Operating room pressures: surgeons under stress make more mistakes

Operating room pressures: surgeons under stress make more mistakes
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New study finds that surgeons under stress make up to 66% more mistakes on patients in the operating room.

Using a technology that captured the electrical activity of a surgeon’s heart, researchers found that during intervals of short-term stress, which can be triggered by a negative thought or a loud noise in the operating room, surgeons under stress are much more prone to make mistakes in the operating room that can cause bleeding, torn tissue or burns.

The unknown impact of surgeons under stress

Medical errors cause between 250,000-440,000 deaths annually in the U.S. alone, with a proportion of those mistakes occurring in operating rooms.

This is a growing issue suggesting that the mental health of surgeons have a serious impact when conducting surgical procedures.

It’s time to explore whether change in common practice, that reduces the number mistakes made by surgeons under stress, could reduce the number deaths.

Measuring the stress of surgeons

This study led by Peter Dupont Grantcharov, a master’s student at the Data Science Institute at Columbia University, USA had the idea to monitor stress levels by using a Hexoskin Smart Shirt under the scrubs of surgeons as surgeries were conducted.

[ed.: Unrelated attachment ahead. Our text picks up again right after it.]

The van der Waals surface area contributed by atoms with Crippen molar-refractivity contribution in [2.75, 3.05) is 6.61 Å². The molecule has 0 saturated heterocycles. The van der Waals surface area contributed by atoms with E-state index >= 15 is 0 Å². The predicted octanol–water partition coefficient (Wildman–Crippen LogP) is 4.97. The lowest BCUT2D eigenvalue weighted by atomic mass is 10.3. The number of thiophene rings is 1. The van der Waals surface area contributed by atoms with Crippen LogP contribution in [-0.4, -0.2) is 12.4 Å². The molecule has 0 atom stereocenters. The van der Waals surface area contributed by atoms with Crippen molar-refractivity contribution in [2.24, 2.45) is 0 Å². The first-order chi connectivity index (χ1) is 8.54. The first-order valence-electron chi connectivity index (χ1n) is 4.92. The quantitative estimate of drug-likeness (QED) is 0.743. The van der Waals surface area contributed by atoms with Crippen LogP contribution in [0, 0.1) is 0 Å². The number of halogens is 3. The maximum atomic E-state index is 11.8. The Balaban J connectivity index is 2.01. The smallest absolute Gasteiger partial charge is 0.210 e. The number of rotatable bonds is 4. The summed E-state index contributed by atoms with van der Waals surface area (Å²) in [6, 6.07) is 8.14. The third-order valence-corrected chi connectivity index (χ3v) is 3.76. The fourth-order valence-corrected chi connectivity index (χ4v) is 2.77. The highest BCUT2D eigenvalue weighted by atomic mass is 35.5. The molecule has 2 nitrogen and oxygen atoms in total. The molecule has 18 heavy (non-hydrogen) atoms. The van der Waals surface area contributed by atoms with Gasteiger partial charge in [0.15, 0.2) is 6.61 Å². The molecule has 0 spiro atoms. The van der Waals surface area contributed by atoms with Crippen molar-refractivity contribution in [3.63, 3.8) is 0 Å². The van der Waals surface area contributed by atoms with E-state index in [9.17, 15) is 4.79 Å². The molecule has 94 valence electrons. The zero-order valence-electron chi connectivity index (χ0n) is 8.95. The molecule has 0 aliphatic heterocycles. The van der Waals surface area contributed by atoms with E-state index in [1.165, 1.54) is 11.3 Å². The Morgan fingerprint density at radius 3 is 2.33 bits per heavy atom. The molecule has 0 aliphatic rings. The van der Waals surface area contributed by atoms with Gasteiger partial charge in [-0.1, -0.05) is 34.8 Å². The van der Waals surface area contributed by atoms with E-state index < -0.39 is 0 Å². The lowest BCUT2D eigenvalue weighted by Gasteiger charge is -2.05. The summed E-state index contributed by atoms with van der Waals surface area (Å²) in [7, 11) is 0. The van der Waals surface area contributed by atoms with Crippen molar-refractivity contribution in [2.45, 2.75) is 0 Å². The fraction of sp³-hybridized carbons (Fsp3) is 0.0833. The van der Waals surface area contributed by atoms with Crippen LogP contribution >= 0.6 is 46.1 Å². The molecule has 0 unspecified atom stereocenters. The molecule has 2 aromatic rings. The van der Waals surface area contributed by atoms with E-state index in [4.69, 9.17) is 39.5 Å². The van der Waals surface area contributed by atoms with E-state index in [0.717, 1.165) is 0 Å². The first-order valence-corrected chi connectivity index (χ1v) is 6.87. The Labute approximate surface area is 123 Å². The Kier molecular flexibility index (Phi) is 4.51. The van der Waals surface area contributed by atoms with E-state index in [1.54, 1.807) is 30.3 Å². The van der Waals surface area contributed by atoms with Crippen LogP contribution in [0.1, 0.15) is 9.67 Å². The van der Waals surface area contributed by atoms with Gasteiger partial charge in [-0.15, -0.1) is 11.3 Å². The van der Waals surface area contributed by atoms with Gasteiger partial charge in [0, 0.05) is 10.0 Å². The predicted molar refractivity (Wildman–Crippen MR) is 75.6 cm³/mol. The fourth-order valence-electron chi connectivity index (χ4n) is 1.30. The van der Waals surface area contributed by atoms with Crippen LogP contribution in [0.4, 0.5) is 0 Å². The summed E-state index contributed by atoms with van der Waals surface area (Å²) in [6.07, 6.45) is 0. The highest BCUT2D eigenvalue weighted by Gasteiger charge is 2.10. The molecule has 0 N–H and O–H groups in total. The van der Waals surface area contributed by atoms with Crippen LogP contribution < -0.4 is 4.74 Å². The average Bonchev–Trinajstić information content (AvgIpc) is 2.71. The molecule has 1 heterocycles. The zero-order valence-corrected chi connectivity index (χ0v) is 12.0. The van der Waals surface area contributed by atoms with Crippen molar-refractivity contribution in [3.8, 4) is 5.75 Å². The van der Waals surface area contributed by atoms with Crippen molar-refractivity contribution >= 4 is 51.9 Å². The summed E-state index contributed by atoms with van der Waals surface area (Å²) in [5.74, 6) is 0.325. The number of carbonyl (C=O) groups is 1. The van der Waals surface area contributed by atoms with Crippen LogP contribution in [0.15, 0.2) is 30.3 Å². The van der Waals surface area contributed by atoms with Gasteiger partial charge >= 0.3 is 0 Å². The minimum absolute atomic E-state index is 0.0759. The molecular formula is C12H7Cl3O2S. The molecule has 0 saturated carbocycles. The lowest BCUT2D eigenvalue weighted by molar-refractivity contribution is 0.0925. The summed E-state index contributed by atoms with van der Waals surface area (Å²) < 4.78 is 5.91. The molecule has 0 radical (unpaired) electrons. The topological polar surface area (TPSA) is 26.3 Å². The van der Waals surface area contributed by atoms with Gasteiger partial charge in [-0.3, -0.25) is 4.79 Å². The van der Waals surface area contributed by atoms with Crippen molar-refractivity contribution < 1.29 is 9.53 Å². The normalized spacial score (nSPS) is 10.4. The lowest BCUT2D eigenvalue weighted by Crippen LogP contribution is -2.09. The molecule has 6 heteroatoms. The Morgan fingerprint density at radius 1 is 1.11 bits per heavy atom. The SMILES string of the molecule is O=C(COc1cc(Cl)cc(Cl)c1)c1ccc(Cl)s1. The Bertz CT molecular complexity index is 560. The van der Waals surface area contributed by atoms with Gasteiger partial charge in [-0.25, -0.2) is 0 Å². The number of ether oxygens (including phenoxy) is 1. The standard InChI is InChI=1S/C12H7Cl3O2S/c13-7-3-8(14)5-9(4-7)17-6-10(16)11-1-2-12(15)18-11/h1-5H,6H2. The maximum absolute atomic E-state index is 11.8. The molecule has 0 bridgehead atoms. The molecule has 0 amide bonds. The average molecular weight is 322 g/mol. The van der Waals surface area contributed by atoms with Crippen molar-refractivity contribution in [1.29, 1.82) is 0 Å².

The shirt, designed to give athletes precise physiological data during workouts, measures the electrical impulses that trigger heartbeats.

From this data, Grantcharov derived heart-rate variability statistics that showed the variation in times between heartbeats, to determine the momentary stress levels in surgeons.

Distractions in the operating room

“I was surprised by that, as well as by the amount of distractions in the operating room,” says Grantcharov.

“Many machines have alarms that go off periodically, equipment malfunctions, side conversations take place, people walk in and out of the OR – I could go on.

“My hope is that other researchers will build upon our work to make further strides in learning about the causes of stress on surgical personnel. If our study helps make the OR a safer place for patients, I’d be thrilled.”

The results of the study, could lead to the development of specific protocol aiming to reduce acute or short-term stress on surgeons working in the operating room.


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